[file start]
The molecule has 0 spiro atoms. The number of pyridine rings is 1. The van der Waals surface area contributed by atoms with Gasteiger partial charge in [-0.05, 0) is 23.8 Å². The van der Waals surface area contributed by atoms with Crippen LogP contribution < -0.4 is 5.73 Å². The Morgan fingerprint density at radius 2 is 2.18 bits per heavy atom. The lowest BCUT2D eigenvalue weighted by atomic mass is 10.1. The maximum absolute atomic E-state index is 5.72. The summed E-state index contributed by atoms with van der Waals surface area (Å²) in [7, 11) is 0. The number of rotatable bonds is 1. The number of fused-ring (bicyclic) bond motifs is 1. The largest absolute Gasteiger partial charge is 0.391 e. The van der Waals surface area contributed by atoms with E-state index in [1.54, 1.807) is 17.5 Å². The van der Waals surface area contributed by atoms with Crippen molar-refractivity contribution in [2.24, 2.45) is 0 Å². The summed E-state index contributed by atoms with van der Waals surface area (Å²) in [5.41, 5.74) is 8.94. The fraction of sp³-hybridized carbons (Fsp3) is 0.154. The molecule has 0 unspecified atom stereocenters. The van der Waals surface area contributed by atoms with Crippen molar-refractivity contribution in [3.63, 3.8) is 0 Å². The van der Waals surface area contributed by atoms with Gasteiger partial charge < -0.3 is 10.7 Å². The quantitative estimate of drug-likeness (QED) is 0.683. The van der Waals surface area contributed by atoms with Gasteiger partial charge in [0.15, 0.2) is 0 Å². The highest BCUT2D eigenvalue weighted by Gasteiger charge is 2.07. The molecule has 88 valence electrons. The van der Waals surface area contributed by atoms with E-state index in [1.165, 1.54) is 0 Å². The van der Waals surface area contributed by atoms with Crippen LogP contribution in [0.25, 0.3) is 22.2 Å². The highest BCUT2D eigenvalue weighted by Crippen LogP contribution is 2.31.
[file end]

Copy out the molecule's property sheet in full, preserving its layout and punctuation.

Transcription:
The molecule has 0 spiro atoms. The number of pyridine rings is 1. The van der Waals surface area contributed by atoms with Gasteiger partial charge in [-0.05, 0) is 23.8 Å². The van der Waals surface area contributed by atoms with Crippen LogP contribution < -0.4 is 5.73 Å². The Morgan fingerprint density at radius 2 is 2.18 bits per heavy atom. The lowest BCUT2D eigenvalue weighted by atomic mass is 10.1. The maximum absolute atomic E-state index is 5.72. The summed E-state index contributed by atoms with van der Waals surface area (Å²) in [7, 11) is 0. The number of rotatable bonds is 1. The number of fused-ring (bicyclic) bond motifs is 1. The largest absolute Gasteiger partial charge is 0.391 e. The van der Waals surface area contributed by atoms with E-state index in [1.54, 1.807) is 17.5 Å². The van der Waals surface area contributed by atoms with Crippen molar-refractivity contribution in [2.24, 2.45) is 0 Å². The summed E-state index contributed by atoms with van der Waals surface area (Å²) in [5.41, 5.74) is 8.94. The fraction of sp³-hybridized carbons (Fsp3) is 0.154. The molecule has 0 unspecified atom stereocenters. The van der Waals surface area contributed by atoms with Crippen molar-refractivity contribution in [3.63, 3.8) is 0 Å². The van der Waals surface area contributed by atoms with Gasteiger partial charge < -0.3 is 10.7 Å². The quantitative estimate of drug-likeness (QED) is 0.683. The van der Waals surface area contributed by atoms with Gasteiger partial charge in [0.15, 0.2) is 0 Å². The highest BCUT2D eigenvalue weighted by Gasteiger charge is 2.07. The molecule has 88 valence electrons. The van der Waals surface area contributed by atoms with E-state index in [1.165, 1.54) is 0 Å². The van der Waals surface area contributed by atoms with Crippen LogP contribution in [0.25, 0.3) is 22.2 Å². The highest BCUT2D eigenvalue weighted by Crippen LogP contribution is 2.31.